|"all statements/declarations/methods will be, and must be correctly, compiled even if they aren't used. "|
If a compiler knows that a function is never referenced at any point, anywhere, it can remove it so long as it does not change the observable behaviour of the program. This is the general rule the compiler must follow when optimising any code. In addition, code that is never reached can be omitted from the final program, and again, so long as it does not change the observable behaviour of the program.
|"Why does he do this?"|
1) ...it's easier for the reader to comprehend.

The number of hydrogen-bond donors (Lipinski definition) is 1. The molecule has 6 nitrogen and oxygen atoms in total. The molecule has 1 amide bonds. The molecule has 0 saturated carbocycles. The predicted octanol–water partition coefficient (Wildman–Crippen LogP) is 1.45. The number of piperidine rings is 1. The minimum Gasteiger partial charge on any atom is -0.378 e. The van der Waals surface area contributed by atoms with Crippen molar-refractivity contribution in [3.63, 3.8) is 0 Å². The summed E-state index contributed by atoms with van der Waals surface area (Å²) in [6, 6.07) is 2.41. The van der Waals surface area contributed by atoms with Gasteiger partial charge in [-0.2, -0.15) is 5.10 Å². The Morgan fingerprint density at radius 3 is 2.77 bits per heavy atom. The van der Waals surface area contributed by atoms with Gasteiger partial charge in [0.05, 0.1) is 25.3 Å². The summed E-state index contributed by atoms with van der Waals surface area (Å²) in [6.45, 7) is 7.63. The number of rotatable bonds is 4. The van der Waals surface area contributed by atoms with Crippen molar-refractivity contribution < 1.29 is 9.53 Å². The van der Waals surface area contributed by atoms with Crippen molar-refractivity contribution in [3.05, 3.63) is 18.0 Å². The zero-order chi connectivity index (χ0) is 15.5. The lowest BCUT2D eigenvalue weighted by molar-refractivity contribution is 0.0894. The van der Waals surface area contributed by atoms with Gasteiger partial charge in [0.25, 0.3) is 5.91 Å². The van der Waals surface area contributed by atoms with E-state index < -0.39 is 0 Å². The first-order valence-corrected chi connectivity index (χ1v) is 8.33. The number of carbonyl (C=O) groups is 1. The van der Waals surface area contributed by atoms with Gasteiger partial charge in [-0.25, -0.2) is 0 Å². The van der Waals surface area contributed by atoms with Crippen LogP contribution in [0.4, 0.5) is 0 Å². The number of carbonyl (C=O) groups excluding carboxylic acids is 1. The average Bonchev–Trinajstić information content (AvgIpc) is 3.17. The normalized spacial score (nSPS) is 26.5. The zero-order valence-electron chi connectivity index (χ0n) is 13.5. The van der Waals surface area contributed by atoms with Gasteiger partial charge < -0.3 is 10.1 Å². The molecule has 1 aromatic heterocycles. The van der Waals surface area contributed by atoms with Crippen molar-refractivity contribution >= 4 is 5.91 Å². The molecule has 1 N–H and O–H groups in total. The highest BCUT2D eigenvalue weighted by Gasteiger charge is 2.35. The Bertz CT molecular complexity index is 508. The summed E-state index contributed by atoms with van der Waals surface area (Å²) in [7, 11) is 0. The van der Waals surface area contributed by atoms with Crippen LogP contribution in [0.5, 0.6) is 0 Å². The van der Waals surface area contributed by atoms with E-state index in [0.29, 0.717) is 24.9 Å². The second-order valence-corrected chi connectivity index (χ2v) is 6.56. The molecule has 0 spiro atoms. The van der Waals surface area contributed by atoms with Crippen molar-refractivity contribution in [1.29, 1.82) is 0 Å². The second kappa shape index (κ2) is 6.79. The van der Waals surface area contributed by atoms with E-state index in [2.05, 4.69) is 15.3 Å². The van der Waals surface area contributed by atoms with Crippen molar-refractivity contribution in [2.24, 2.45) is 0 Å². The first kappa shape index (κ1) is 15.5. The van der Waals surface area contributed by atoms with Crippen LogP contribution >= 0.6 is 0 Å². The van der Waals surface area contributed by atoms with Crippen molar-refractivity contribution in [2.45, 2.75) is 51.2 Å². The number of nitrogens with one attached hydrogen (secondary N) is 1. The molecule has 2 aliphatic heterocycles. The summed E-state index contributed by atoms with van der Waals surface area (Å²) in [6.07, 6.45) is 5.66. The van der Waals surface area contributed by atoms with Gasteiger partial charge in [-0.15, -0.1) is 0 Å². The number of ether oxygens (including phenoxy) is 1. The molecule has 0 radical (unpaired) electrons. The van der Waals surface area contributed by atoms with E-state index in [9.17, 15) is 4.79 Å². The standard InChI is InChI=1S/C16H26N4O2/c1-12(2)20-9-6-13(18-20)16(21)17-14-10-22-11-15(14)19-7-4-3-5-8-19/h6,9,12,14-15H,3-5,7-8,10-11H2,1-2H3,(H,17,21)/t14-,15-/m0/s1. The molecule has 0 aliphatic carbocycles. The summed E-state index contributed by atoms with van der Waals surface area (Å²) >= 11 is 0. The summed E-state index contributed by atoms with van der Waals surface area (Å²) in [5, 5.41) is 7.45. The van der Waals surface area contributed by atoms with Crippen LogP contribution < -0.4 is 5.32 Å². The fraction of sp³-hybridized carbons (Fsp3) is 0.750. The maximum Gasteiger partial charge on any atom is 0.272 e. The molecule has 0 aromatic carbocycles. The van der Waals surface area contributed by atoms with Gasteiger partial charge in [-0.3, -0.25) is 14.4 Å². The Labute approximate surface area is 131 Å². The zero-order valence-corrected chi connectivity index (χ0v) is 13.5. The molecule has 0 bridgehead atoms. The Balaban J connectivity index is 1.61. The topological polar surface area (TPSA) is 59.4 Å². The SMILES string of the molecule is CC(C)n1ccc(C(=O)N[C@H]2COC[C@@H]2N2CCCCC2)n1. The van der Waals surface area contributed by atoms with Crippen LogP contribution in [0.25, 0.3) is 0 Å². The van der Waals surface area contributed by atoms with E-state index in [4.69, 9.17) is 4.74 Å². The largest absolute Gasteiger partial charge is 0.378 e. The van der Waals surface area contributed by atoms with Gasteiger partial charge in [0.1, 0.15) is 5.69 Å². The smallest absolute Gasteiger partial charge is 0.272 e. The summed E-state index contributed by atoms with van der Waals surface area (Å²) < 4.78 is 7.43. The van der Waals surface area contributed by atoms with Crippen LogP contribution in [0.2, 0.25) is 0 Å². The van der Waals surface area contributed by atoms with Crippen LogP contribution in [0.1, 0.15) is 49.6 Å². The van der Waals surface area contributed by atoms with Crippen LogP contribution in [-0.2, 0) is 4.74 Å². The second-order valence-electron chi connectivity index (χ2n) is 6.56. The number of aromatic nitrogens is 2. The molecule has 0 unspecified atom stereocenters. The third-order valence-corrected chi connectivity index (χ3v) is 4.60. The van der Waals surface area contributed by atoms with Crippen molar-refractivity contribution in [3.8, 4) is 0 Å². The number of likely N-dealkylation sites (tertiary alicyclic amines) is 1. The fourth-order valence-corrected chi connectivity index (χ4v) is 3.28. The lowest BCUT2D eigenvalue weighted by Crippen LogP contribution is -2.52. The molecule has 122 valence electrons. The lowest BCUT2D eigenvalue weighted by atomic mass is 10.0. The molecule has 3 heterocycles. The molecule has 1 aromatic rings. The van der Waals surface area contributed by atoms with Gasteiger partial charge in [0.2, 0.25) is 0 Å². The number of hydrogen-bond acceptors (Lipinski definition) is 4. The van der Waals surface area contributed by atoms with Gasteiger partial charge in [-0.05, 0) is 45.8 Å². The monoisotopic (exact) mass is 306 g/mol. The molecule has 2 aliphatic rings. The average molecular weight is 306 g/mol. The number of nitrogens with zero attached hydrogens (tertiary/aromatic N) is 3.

2) ...it's easier to maintain the code and project.
|"Is it more efficient/memory saving than my way? I don't understand the need for .cpp files other than main.cpp."|
Splitting an implementation into different files helps the programmer to manage the code and project, but is also less efficient on the pre-processing level. I guess you could say that it's a trade-off between pre-processing efficiency and code manageability.
The C++ files (.cpp) are formally known as "translation units
" and are also known as "source files
" informally; the two are used interchangeably. Source files are compiled, headers are not. Compilers allow a program to be split into different source files which are all linked together during the final stage of program compilation (AKA "linking
"). Splitting a program into multiple translation units is optional, but is usually the better practice.